With recent renovation work now completed, Effingham Golf Club has been selected by England Golf to host the Senior Men’s County Championship Finals in 2019.
Played here for the first time on Monday of this week in the clubs Seniors Open. The course was beautifully presented, the recent dry spell having its effect on the fairways and rough, but the greens and teeing areas were absolutely immaculate. A really good mix of holes, I particularly loved the par 3 7th, one of the finest par 3's I have played anywhere. Bunkering was good, with some cleverly placed traps, certainly a practice round wouldn't have gone astray! I couldn't really fault the course at all. The reception we received was very good by everybody concerned, and the food afterwards was top drawer. I have already put my name down for next years event, and will be visiting again before then. Thoroughly enjoyable.
One of the courses that has always been on my ‘Must Play’ list is Effingham. I have always been intrigued by the statement on their website: ‘Home to England’s Finest Downland Golf Course’ also with feedback from peers who have also claimed this to be a Top100 course in waiting.
Myself and my playing partner (a formidable adversary in our society match play competition) arrived on a stormy February morning to drizzle and 40mph winds, we were preparing for the worst as far as weather was concerned. The reception given to us by the team was 1st class, with Jamie in the pro-shop and John the starter ensuring that we knew the course nuisances and local rules and this gave us a great feeling towards the ambiance of the club.
We started our round on the 10th hole which is a lovely Par 4 (that was playing into the teeth of the gales) which made a 428y hole seem about 600 yards! But straight away we noticed the real features of this course, the green complexes and undulations make this a very enjoyable place to play.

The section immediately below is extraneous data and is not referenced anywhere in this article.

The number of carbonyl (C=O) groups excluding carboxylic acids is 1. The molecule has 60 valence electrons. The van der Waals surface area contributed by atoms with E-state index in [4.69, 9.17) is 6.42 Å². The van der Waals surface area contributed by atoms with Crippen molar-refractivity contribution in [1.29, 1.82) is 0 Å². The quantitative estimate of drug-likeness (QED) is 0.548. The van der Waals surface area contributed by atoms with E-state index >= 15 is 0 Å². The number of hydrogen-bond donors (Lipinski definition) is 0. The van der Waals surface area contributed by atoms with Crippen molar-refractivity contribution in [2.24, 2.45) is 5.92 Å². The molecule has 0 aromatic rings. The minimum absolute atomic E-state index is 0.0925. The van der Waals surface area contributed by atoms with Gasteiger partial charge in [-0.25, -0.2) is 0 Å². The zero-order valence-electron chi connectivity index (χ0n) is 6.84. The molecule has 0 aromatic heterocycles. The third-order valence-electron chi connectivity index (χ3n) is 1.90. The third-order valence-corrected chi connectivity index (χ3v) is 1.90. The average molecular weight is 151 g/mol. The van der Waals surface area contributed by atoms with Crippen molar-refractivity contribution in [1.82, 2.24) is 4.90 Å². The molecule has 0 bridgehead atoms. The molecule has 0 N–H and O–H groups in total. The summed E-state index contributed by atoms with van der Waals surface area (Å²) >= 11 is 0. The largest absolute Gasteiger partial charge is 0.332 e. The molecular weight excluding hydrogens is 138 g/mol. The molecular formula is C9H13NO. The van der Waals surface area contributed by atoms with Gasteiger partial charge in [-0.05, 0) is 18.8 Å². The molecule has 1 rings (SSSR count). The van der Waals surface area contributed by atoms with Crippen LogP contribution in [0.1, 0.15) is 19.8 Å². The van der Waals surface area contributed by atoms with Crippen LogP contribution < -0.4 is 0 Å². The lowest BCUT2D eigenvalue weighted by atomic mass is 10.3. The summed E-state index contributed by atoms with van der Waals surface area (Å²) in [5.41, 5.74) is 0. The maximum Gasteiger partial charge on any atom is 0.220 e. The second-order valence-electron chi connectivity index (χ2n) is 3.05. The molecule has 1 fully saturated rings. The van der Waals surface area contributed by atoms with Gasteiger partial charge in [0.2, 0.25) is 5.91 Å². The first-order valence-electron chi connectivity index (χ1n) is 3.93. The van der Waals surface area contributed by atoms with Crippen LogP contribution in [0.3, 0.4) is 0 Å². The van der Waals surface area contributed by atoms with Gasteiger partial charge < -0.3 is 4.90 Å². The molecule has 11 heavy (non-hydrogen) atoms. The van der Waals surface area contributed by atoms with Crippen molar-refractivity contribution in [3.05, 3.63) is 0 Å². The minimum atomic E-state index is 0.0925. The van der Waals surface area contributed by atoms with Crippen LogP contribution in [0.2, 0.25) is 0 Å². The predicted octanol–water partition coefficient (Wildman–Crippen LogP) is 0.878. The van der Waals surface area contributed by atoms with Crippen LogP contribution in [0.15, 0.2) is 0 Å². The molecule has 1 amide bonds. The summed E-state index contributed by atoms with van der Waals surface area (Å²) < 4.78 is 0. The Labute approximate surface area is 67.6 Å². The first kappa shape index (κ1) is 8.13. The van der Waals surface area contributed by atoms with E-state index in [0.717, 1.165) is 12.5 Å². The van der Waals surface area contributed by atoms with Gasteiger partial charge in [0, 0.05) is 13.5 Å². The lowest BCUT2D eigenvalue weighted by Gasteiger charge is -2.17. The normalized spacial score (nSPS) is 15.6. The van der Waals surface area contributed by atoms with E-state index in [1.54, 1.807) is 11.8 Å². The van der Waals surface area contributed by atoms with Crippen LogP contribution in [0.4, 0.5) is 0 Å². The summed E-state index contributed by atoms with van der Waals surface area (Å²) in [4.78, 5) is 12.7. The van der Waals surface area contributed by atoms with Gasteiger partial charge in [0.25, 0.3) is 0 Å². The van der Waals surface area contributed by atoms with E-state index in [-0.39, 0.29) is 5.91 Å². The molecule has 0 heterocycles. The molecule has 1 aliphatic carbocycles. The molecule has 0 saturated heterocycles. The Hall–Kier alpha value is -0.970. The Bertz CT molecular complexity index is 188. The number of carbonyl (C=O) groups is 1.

The back 9 (which we played as our front 9) was straightforward, a nice procession of holes all seeming to play in a different direction and none on-top of the other which gives a real feeling of space. The course itself wraps around a farm (which forms OB on several holes) and provides another nice feature. The main highlight on the back 9 (our front) was the 17th Hole. You work your way up to the Tee via the Par 3, 16th hole, and when you reach the tee box, you are greeted with a lovely vista of the London skyline and laid out down the hill back towards the clubhouse is the Par 5 548 yard 17th. The main feature of this hole, is the bunkering. Traps lurking to catch any club selection off the tee with then more strategic bunkers placed short and surrounding the green. A real treat of a hole. The 18th hole then brings you to a nice gentle conclusion in front of the magnificent clubhouse.